Helping you find the best books to read


January 11, 2019
bandersnatch book cover
Published: 2015-12
Page Count: 224
C.S. Lewis, J.R.R. Tolkien and the other members of the Inklings met each week to read and discuss each other's work-in-progress, offering both encouragement and blistering critique. How did these conversations shape the books they were writing? How does creative collaboration enhance individual talent? And what can we learn from their example? Beautifully illustrated by James A. Owen, 'Bandersnatch' offers an inside look at the Inklings of Oxford - and a seat at their table…

Maybe, like I did, you think you know most of what there is worth knowing about the Inklings. After reading this book, however, I have so much better an understanding of them, and learned things that surprised me. Not just about individual members of the group, but the group as a whole. Bandersnatch is something like a biography of the Inklings as a collective, and a study of how their interaction affected their “individual” works. Glyer, who has clearly done an incredible amount of research on this subject, shows that the great books the world has come to love are a direct result of these Oxford scholars’ conversations and sharing of ideas, their pull-no-punches critiques and lavish praise and encouragement of each other.  If these men had not had each other to push them and make them better, our most cherished books would either not exist  or would be much poorer works that what we now enjoy. Glyer also, especially toward the end, gives advice for writers and other creative people for how to best emulate the Inkings, how to form and/or function as a part of a collaborative group to give the best results on each other work.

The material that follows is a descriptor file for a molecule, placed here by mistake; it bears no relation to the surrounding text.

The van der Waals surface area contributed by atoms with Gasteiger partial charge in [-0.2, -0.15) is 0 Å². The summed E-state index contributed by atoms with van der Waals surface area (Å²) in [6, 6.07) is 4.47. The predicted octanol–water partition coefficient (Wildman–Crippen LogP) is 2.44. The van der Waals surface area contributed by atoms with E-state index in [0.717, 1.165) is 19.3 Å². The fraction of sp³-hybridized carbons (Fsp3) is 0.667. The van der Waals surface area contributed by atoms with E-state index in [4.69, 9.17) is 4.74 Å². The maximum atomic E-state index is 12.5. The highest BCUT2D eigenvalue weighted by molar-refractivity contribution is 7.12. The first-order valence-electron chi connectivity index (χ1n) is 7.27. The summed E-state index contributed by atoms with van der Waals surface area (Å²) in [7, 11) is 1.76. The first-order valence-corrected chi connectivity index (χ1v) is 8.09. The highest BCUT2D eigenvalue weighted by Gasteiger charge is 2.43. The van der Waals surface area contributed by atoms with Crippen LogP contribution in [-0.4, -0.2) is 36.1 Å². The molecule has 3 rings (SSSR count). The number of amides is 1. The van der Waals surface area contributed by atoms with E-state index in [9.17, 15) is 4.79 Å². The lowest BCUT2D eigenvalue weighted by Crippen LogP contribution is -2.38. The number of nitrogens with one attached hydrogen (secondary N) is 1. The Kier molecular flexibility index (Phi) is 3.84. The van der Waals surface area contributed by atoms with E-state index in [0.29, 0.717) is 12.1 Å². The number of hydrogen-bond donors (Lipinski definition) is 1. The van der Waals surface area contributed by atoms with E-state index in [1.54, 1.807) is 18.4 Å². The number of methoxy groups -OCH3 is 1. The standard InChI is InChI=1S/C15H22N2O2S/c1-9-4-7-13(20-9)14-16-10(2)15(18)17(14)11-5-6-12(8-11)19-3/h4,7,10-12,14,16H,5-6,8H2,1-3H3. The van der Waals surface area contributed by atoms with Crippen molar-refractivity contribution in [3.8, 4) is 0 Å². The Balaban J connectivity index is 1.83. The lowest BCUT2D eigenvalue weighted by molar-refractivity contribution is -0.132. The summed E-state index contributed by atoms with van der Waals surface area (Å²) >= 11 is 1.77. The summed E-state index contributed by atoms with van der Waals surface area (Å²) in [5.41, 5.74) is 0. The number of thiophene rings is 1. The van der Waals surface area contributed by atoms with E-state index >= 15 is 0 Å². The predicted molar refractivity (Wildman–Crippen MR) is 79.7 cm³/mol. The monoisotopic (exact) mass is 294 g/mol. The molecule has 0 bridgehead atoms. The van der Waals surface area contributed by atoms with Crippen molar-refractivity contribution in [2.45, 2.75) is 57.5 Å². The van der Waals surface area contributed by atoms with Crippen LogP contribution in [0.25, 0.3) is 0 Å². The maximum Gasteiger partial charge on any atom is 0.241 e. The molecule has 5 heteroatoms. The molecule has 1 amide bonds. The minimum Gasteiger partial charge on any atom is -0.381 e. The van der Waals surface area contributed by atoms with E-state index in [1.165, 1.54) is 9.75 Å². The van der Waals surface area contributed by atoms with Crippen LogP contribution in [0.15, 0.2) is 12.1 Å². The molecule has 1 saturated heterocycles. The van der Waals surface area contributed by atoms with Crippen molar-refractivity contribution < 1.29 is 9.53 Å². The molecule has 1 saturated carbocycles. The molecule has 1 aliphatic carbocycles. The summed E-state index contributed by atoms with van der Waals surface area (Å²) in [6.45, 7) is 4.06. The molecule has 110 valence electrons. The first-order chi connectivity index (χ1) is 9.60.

I would recommend this book to any artist or leader, but for lovers of the Inklings and their writing, it is required reading.

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